Can the tax code help fight obesity and diabetes by not giving tax breaks to businesses that market junk food to children? At least one U.S. Representative thinks so.
Rep. Rosa L. DeLauro, D-Conn., recently co-sponsored the Stop Subsidizing Childhood Obesity Act. This bill would prevent companies that sell unhealthy food or beverages to children from deducting marketing and advertising expenses from their income taxes (we also note serious constitutional issues with this proposal). Revenue raised from this program would be used to help fund the Agriculture Department’s Fresh Fruit and Vegetable Program. This bill was introduced at a time when widespread consumption of junk food and beverages appeared to pose major health problems, especially to children.
Other health-related tax proposals have been made, including a soda tax. Philadelphia became the first major city in the United States to pass a soda tax in June of this year, imposing a 1.5-cent-per-ounce excise tax on sugary beverages such as soda and energy drinks. It is anticipated that Philadelphia’s tax will generate $91 million each year with the funds going to help early childhood programs, libraries and parks.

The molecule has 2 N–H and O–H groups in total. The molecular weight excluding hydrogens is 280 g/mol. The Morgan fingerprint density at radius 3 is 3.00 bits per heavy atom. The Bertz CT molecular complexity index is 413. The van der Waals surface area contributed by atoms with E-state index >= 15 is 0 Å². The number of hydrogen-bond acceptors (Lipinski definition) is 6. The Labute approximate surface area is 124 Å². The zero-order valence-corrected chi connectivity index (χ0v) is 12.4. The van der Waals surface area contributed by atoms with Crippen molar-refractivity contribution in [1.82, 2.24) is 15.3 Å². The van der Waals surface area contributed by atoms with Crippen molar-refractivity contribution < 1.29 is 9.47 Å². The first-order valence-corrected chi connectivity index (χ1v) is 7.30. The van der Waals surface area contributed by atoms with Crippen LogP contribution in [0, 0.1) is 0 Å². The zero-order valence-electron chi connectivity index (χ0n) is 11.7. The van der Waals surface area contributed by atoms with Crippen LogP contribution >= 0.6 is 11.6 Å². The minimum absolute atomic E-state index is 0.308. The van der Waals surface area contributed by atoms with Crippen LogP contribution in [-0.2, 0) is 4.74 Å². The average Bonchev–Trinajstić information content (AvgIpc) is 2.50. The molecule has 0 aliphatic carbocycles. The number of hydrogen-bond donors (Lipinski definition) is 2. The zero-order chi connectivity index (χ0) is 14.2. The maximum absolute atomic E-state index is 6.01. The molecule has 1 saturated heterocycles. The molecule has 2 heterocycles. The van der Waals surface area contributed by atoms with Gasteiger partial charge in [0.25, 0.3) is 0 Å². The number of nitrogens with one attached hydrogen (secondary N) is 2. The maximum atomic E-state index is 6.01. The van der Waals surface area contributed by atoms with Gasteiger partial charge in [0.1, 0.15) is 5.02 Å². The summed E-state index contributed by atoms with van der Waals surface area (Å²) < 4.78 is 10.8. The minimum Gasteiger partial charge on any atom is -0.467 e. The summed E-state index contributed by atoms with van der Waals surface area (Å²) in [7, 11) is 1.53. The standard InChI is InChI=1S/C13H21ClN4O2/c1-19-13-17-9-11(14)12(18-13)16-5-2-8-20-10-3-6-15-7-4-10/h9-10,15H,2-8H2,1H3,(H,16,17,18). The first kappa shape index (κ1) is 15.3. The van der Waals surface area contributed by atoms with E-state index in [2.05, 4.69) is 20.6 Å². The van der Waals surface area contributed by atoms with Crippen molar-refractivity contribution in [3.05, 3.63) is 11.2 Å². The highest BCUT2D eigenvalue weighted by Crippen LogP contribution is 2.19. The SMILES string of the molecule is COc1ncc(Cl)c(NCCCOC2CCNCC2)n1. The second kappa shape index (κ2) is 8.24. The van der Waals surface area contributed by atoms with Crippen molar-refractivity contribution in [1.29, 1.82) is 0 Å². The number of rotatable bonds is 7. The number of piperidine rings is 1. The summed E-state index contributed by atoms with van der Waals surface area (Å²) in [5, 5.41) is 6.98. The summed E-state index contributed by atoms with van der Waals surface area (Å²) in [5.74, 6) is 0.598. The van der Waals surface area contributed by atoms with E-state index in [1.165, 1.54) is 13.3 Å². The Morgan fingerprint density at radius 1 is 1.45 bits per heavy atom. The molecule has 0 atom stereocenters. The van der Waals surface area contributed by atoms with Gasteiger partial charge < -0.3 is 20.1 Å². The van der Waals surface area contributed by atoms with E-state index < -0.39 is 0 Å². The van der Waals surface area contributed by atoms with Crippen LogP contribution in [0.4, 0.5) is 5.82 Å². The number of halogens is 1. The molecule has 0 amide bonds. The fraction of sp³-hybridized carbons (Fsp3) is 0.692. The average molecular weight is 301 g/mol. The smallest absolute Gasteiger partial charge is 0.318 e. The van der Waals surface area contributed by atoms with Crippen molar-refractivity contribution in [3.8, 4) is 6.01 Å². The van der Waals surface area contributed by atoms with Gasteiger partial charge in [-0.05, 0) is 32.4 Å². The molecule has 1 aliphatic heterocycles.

Do you think the tax code can be used to fight obesity and diabetes? Rather than taxes, we think that addressing obesity begins with what individuals choose to put in their mouths or what parents allow their children to eat or drink. Taxes alone will cure neither obesity nor diabetes.